... consider this: at iowa lakes community college, the students learn to keep america's wind turbines going and to keep them safe, the only battery they trust in their high voltage meters are duracell rechargeables. so whether you're responsible for tomorrow... or enjoying today... it just has to work. duracell smart power. duracell trusted everywhere yeah. strip? ok. absolutely! where's the music? ♪ i have a lot of stuffiness at night. allergies. i was just diagnosed with a deviated septum. here's how it works... [ female announcer ] nasal congestion limits air flow but breathe right's patented reflex action gently lifts open nasal passages to help you get more air. oh, yeah. yeah, you're right. i'm getting more air. oh, wow! that's pretty nice. [ woman ] if your nose could talk right now, what do you think it would say? i think it's saying, "i'm open for business!" [ female announcer ] for two free samples, go to breatheright.com and strip for free. [ female announcer ] for two free samples, everything is better with swanson broth in it. made with garden vegetables and sun-drenched herb
CBS
Apr 23, 2010 7:00pm EDT
something haiti's never had. most caribbean countries in central and latin america have some kind of critical care facility, don't they? >> right. most do. but you have to remember that haiti's the poorest nation in this hemisphere and today people are still dying of dirty water and kids are dying of starvation. it's an hour from miami. >> couric: he's been coming to this impoverished nation for two decades and, in 1994, founded project medishare, a nonprofit organization that raises money to improve haiti's health care system. you believe if haiti is to thrive at all, it's got to have a better health care system. >> well, exactly. and president clinton has talked about bringing in a massive influx of industry and people investing, international donors. they're not going to come here unless there's a health care security net. >> couric: every week since the earthquake, medishare has managed to mobilize a massive influx of volunteers from the u.s. >> we are glad to have you here. >> couric: how many doctors, nurses, technicians do you have here at any given point? >> usually about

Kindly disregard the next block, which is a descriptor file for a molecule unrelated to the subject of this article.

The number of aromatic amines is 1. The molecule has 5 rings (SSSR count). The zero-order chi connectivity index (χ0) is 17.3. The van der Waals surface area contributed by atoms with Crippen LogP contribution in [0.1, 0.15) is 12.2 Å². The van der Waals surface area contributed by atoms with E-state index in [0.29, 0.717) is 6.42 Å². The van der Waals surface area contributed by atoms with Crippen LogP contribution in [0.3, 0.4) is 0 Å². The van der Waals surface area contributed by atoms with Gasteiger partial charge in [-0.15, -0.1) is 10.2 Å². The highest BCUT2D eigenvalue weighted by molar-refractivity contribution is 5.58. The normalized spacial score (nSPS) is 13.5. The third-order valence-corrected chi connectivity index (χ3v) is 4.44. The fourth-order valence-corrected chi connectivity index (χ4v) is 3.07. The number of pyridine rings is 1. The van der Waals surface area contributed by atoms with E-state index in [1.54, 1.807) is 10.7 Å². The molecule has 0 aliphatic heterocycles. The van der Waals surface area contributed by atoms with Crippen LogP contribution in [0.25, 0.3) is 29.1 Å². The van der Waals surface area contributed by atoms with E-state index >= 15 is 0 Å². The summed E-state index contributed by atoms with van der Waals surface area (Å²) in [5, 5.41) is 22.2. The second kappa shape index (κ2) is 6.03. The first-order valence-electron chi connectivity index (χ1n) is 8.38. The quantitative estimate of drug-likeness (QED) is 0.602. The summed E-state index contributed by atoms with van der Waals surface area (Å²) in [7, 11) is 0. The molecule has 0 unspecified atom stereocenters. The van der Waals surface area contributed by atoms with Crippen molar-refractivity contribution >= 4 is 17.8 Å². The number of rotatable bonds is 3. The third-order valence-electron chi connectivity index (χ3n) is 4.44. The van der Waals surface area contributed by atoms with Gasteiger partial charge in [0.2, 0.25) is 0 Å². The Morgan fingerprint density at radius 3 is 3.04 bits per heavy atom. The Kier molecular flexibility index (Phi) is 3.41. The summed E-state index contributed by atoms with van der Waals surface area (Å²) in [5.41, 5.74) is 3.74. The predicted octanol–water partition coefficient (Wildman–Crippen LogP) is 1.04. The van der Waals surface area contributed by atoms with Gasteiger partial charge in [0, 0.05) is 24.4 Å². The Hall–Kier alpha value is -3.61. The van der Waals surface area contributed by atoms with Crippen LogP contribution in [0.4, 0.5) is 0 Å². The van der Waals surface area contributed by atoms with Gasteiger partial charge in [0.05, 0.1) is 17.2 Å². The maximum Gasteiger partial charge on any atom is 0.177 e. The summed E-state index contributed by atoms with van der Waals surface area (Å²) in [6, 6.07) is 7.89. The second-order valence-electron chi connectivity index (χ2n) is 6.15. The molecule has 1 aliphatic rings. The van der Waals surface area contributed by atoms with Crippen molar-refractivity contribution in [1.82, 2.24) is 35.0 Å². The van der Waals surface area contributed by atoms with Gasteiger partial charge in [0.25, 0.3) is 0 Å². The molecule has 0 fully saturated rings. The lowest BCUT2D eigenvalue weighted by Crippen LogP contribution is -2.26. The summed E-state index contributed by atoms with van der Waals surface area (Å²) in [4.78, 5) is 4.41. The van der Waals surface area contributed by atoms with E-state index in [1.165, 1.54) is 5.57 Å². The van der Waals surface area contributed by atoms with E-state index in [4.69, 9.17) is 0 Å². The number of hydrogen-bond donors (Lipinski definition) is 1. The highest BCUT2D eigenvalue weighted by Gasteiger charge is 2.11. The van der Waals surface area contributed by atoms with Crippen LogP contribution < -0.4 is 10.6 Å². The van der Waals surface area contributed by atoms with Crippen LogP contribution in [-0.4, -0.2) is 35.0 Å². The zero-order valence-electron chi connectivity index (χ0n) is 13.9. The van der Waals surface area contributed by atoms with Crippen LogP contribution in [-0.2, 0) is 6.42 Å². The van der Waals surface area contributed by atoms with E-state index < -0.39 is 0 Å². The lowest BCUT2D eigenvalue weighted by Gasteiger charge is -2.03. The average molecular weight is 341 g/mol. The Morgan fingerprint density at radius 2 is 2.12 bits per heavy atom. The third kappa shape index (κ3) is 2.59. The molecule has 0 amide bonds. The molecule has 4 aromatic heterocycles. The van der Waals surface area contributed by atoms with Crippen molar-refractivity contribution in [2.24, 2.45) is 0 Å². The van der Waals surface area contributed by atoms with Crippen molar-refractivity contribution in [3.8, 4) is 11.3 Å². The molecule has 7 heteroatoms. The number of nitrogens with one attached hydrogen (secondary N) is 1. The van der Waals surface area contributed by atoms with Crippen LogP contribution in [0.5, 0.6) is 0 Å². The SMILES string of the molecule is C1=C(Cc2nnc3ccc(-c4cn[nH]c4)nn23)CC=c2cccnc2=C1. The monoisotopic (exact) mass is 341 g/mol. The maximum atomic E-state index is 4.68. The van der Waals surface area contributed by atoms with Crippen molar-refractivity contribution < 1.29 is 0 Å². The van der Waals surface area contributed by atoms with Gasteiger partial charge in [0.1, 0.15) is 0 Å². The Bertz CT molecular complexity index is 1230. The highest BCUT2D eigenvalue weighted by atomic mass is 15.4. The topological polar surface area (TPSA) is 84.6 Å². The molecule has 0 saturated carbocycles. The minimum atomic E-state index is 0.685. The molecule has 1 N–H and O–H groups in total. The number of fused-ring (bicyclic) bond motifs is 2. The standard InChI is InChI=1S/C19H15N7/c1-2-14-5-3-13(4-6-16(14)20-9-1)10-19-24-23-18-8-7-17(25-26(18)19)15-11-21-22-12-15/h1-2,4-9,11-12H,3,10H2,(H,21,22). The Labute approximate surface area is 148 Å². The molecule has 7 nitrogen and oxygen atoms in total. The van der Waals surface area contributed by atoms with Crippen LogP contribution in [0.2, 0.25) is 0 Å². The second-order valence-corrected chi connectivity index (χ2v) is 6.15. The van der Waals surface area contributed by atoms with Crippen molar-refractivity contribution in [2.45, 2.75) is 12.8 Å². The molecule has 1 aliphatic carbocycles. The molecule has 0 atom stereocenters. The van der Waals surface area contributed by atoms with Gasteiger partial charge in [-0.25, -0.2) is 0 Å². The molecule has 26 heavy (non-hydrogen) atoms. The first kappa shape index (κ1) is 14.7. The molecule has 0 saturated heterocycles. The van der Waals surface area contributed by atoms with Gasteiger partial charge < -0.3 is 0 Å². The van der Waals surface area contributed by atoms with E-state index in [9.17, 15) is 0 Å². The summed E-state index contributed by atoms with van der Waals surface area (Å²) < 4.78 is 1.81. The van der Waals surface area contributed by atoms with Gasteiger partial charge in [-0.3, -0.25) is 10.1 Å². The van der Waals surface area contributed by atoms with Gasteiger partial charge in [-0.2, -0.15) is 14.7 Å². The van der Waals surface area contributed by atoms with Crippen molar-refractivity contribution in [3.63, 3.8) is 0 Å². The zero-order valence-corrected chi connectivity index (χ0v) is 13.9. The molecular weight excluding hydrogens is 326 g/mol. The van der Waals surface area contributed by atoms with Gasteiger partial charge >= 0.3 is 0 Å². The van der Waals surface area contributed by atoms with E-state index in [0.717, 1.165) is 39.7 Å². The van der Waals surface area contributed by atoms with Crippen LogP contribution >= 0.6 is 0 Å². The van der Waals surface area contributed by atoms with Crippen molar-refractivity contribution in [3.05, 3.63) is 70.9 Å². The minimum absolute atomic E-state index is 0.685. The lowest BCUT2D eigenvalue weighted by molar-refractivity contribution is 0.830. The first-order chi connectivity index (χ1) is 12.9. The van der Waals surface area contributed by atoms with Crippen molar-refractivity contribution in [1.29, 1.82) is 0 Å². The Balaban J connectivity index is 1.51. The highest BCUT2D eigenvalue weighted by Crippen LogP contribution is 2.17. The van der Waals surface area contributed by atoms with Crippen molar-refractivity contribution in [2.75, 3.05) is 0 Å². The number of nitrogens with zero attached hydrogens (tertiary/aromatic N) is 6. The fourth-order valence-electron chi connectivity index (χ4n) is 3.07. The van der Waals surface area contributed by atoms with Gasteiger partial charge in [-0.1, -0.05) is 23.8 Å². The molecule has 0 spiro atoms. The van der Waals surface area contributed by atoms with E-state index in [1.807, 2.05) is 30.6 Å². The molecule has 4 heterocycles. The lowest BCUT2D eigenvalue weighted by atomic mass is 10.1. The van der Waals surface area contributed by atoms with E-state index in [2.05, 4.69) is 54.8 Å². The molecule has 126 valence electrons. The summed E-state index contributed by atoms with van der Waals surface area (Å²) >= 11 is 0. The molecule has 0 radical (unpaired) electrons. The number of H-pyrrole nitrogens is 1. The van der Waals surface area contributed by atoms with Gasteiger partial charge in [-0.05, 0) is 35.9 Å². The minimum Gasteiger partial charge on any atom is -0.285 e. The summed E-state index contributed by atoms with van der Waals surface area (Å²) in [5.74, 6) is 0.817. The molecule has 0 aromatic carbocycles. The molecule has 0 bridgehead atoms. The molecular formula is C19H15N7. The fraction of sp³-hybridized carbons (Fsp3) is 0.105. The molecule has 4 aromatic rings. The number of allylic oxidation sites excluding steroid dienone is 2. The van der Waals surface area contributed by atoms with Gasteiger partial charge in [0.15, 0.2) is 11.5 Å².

CBS
Apr 27, 2010 7:00pm EDT
to the third world. today... >> 64% of everything we do is here in america. >> reporter: his first l.a. clinic last year-- his largest ever-- served 6,334 patients. he expects 2,000 more this year. >> middle-class people here, we have a lot of working poor here. >> reporter: people rocked by recession and mandatory health care reform doesn't kick in for four years. >> meanwhile, we tell patients to wait? we can't. >> reporter: even with health reform, the most affordable plan won't cover adult vision or dental care. but today a happy ending. daisy glover got a chipped tooth repaired to go on a job interview. >> oh, yes! that is beautiful. >> reporter: these chairs have been filled all day. this goes on from 6:00 a.m. to 6:00 p.m. for seven days. katie? >> couric: bill whitaker reporting from los angeles, thank you, bill. and we'll be right back. nks, al. home of one of the coldest, longest nights on the planet. and asked frequent heartburn sufferers to take prilosec otc for two weeks. the results? prilosec otc's 24 hour heartburn protection gave a whole lot of people their days and nights back
CBS
Apr 6, 2010 7:00pm EDT
of the big branch mine, massey energy, is the sixth-largest coal company in america. it operates some 35 underground mines. correspondent bob orr has been digging into massey's safety record. >> reporter: in the month leading up to the fatal blast inside the upper big branch mine inspectors repeatedly cited owner massey energy for serious safety violations. seven separate times the coal operator was hit with ventilation violations, for failing to develop and carry out plans to monitor and remove dust and combustible gas from the mine. and those citations don't stand alone says former mine safety official davitt mcateer. >> they had a doubling of their citations from 2008 to 2009. they had a tripling of the penalties. that period suggests to you that you've got a problem. >> reporter: massey vigorously contest misdemeanor of the alleged violations and paid just a fraction of the nearly $900 in fines lev'd have last year. mcateer says alarms should have been sounding. >> you need to intervene. you need to stop what you're doing. you need to stop the production. you need to say we've got to
Search Results 0 to 40 of about 41 (some duplicates have been removed)